Note: Average number of days in hospital (length of stay) includes admissions that are transfers from 1 hospital to another or transfers from 1 admitted care type to another within the same hospital, except where care involves rehabilitation procedures.

Source: AIHW National Hospital Morbidity Database.

For more detail, see Data tables A12–13.

Aboriginal and Torres Strait Islander people

In 2019–20, among Aboriginal and Torres Strait Islander people:

  • there were 54 injury hospitalisations (Table 4) and less than 5 deaths due to exposure to forces of nature
  • males were more than twice as likely as females to be hospitalised.
Table 4: Number and rate of hospitalisations due to forces of nature, by sex, Indigenous Australians, 2019–20

 

Males

Females

Persons

Number

37

17

54

Rate (per 100,000)

8.7

4.0

6.3

Note: Rates are crude per 100,000 population.

Source: AIHW National Hospital Morbidity Database.

Indigenous and non-Indigenous Australians

In 2019–20, Indigenous Australians, compared with non-Indigenous Australians, were 2.4 times as likely to be hospitalised due to exposure to forces of nature (Table 5).

Table 5: Age-standardised rates of hospitalisation due to forces of nature, by Indigenous status, 2019–20

 

Hospitalisations

(per 100,000)

Indigenous Australians

7.3

Non-Indigenous Australians

3.1

Notes

  1. Rates are age-standardised per 100,000 population.
  2. ‘Non-Indigenous Australians’ excludes cases where Indigenous status is missing or not stated.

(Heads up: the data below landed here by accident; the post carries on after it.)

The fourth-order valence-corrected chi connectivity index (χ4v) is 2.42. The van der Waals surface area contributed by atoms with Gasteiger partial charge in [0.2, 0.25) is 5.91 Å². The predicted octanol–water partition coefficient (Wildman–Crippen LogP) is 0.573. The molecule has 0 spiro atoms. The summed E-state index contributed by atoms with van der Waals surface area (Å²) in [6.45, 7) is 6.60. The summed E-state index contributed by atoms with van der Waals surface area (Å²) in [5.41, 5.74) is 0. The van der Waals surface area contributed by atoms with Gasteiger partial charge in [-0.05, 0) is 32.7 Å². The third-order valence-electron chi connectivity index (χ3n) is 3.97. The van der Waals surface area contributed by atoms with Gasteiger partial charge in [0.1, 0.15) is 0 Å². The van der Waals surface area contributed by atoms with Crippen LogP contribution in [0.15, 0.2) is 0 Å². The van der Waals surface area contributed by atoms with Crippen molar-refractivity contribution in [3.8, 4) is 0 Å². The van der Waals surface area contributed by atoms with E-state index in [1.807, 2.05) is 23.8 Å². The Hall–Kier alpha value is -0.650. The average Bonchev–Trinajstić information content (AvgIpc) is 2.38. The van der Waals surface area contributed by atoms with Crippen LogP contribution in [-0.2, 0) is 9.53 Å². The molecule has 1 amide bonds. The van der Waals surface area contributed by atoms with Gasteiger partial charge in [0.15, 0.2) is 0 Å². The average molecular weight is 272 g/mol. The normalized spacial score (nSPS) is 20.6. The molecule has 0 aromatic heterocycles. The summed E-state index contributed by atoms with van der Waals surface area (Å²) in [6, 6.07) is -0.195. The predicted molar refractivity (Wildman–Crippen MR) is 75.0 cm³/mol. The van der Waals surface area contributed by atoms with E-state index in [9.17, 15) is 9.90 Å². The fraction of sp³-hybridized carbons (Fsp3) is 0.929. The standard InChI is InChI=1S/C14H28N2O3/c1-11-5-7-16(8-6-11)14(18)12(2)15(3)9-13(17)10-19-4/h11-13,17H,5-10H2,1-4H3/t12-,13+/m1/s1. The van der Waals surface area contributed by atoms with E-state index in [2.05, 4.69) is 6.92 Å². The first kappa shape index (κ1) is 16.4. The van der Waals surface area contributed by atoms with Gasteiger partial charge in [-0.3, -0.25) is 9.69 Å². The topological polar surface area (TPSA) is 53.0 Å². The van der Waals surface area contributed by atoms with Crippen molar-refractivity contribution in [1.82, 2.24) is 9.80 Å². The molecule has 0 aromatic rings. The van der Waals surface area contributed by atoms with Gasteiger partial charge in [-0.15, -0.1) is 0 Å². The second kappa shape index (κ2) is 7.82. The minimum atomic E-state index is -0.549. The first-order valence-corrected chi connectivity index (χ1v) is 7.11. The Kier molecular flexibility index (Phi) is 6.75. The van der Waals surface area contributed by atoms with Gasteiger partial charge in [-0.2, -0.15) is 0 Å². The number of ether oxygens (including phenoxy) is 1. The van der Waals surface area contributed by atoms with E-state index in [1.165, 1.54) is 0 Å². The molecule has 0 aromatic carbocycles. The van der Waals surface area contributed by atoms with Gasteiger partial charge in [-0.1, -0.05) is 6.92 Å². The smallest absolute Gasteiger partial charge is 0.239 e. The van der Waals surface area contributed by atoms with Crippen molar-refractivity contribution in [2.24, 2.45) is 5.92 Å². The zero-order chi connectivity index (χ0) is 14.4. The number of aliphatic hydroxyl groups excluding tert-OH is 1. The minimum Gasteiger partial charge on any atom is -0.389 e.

Source: AIHW National Hospital Morbidity Database and National Mortality Database.

For more detail, see Data tables A4–6 and D4–6.

Remoteness

In 2019–20, people living in Very remote areas were the most likely to be hospitalised due to forces of nature (Table 6). Deaths are not compared here due to low numbers.

Table 6: Age-standardised rates (per 100,000) of hospitalisation due to exposure to forces of nature, by remoteness and sex, 2019–20

 

Hospitalisations (per 100,000)

Major cities

2.6

Inner regional

3.6

Outer regional

5.1

Remote

10.3

Very remote

15.2

Note: Rates are age-standardised per 100,000 population.

Source: AIHW National Hospital Morbidity Database.

Figure 3: Exposure to forces of nature injury hospitalisations by remoteness and sex, 2019–20

The visualisation features a column graph for hospitalisations. The columns represent data for each of the 5 remoteness categories for males, females and persons. The reader can select to display age-standardised rate per 100,000 population or number.

Visualisation not available for printing

For more detail, see Data tables A7–9 and D7–9.

For information on how statistics by remoteness are calculated, see the Technical notes.

More information

Defining injury hospitalisations and deaths: how injuries were counted

Technical notes: how the data were calculated

Data tables: download full data tables

Glossary